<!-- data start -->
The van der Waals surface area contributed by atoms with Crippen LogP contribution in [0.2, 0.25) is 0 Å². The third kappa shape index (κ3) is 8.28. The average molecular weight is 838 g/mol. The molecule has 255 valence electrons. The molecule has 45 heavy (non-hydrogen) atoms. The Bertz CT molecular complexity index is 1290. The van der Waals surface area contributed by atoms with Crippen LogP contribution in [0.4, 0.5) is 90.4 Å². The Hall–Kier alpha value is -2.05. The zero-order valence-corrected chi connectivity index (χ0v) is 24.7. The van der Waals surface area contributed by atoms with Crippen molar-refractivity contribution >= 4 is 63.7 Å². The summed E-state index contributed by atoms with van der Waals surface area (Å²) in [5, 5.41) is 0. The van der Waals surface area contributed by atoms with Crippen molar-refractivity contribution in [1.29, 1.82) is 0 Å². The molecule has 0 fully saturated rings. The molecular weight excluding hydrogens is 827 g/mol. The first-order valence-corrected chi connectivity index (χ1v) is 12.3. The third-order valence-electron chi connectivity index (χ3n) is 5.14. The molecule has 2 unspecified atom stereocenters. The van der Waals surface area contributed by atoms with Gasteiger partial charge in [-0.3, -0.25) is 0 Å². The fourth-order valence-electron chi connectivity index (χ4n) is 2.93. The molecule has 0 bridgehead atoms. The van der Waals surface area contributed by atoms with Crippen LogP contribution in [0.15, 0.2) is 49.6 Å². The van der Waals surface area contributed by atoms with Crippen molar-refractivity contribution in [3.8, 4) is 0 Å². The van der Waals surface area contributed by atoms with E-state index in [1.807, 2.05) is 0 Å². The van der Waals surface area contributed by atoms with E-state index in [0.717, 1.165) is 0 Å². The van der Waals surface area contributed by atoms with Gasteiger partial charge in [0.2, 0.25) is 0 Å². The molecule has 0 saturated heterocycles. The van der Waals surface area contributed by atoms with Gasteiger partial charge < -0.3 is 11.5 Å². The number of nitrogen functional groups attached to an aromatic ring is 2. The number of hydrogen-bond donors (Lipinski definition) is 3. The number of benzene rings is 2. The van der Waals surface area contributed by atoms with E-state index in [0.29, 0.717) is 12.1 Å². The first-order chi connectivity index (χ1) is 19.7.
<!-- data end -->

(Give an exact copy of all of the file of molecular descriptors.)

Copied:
The van der Waals surface area contributed by atoms with Crippen LogP contribution in [0.2, 0.25) is 0 Å². The third kappa shape index (κ3) is 8.28. The average molecular weight is 838 g/mol. The molecule has 255 valence electrons. The molecule has 45 heavy (non-hydrogen) atoms. The Bertz CT molecular complexity index is 1290. The van der Waals surface area contributed by atoms with Crippen LogP contribution in [0.4, 0.5) is 90.4 Å². The Hall–Kier alpha value is -2.05. The zero-order valence-corrected chi connectivity index (χ0v) is 24.7. The van der Waals surface area contributed by atoms with Crippen molar-refractivity contribution >= 4 is 63.7 Å². The summed E-state index contributed by atoms with van der Waals surface area (Å²) in [5, 5.41) is 0. The van der Waals surface area contributed by atoms with Crippen molar-refractivity contribution in [1.29, 1.82) is 0 Å². The molecule has 0 fully saturated rings. The molecular weight excluding hydrogens is 827 g/mol. The first-order valence-corrected chi connectivity index (χ1v) is 12.3. The third-order valence-electron chi connectivity index (χ3n) is 5.14. The molecule has 2 unspecified atom stereocenters. The van der Waals surface area contributed by atoms with Gasteiger partial charge in [-0.3, -0.25) is 0 Å². The fourth-order valence-electron chi connectivity index (χ4n) is 2.93. The molecule has 0 bridgehead atoms. The van der Waals surface area contributed by atoms with Crippen LogP contribution in [0.15, 0.2) is 49.6 Å². The van der Waals surface area contributed by atoms with Crippen molar-refractivity contribution in [3.8, 4) is 0 Å². The van der Waals surface area contributed by atoms with E-state index in [1.807, 2.05) is 0 Å². The van der Waals surface area contributed by atoms with E-state index in [0.717, 1.165) is 0 Å². The van der Waals surface area contributed by atoms with Gasteiger partial charge in [0.2, 0.25) is 0 Å². The molecule has 0 saturated heterocycles. The van der Waals surface area contributed by atoms with Gasteiger partial charge < -0.3 is 11.5 Å². The number of nitrogen functional groups attached to an aromatic ring is 2. The number of hydrogen-bond donors (Lipinski definition) is 3. The number of benzene rings is 2. The van der Waals surface area contributed by atoms with E-state index in [0.29, 0.717) is 12.1 Å². The first-order chi connectivity index (χ1) is 19.7.